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Standpoint Epistemologies
Standpoint epistemologies

The master's tools will never dismantle the master's house.

—Lorde (1984, p. 112; also quoted in Collins, 1992, p. 79)

Ethnography's sixth moment is defined, in part, by a proliferation of interpretive epistemologies grounded in the lived experiences of previously excluded groups in the global, postmodern world. Working outward from feminist critiques of positivism (Collins, 1991, p. 205), these frameworks have moved in several directions at the same time, producing many different feminisms, including gynocriticism, materialist, standpoint, psychoanalytic, poststructural, African American, empiricist, postmodern, cultural studies, and those defined as postcolonial (see Clough, 1993a, 1994; Collins, 1991; Harding, 1991).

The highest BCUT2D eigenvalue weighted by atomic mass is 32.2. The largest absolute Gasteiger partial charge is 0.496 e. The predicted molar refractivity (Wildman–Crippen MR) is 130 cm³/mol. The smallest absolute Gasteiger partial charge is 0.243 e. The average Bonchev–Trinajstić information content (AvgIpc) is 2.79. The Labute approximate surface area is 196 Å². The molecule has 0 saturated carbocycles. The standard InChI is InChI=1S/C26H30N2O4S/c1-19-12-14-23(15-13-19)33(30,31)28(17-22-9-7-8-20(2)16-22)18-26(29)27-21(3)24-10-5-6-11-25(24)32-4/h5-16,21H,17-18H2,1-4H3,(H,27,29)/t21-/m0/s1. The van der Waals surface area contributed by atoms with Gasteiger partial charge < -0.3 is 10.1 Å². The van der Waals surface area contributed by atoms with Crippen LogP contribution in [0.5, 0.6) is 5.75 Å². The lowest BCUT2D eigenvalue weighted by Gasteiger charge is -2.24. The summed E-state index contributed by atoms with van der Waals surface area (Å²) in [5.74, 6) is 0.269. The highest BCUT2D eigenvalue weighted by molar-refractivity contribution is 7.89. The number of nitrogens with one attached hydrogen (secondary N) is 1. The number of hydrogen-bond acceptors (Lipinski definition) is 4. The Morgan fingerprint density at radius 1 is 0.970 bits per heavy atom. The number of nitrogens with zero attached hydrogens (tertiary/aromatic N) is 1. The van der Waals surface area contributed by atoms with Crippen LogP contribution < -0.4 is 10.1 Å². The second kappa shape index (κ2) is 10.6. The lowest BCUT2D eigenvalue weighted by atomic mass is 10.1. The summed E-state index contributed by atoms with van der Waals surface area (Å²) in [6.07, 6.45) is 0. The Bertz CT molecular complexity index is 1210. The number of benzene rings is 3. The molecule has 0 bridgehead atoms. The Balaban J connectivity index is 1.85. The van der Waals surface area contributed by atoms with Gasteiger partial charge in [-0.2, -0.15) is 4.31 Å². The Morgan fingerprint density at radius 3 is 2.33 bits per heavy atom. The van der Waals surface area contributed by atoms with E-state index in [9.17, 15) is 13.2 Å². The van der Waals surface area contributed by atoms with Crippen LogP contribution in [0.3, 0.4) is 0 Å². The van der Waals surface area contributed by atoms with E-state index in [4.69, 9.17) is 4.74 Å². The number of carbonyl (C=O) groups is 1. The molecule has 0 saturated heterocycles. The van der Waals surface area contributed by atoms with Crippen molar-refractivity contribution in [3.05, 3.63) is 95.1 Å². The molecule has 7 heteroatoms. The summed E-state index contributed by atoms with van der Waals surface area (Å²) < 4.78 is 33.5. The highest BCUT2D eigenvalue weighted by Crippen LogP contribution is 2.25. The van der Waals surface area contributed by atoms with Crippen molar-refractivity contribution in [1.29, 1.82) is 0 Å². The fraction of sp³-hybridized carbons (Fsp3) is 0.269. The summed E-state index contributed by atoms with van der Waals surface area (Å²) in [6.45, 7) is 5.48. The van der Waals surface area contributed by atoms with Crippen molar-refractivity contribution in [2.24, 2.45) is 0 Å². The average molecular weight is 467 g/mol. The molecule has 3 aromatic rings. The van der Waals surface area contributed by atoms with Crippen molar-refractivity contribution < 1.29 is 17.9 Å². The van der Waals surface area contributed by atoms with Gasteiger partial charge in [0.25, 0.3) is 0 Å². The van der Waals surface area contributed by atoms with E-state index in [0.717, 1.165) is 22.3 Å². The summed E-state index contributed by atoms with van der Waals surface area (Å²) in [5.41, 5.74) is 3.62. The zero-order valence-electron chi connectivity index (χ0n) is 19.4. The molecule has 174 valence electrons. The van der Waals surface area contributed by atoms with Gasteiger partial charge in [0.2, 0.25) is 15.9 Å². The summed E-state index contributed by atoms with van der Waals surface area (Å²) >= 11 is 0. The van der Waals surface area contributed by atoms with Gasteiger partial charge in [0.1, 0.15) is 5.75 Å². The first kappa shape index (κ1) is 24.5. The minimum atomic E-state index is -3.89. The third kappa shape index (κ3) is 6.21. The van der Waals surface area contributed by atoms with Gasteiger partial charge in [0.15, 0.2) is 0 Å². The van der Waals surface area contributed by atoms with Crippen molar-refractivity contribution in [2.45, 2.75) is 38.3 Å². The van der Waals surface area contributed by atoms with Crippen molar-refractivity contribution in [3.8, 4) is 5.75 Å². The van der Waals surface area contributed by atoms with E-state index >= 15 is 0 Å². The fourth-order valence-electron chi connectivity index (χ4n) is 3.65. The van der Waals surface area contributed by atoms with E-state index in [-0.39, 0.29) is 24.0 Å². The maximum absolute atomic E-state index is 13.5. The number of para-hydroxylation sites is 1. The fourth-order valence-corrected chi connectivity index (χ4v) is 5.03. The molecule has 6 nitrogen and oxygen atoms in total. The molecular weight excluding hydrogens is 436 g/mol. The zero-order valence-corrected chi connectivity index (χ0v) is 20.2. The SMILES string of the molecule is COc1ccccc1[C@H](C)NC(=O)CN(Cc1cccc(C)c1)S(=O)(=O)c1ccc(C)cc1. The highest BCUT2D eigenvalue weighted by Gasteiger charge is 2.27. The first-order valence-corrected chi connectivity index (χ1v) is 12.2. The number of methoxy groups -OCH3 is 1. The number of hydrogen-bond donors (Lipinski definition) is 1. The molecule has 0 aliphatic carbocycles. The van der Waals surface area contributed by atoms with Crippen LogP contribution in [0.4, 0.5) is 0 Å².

United in their criticisms of “Eurocentric masculinist approaches” (Collins, 1991, p. 205) to reading, writing, and inquiry, these works propose to make women's experiences instead of men's ...

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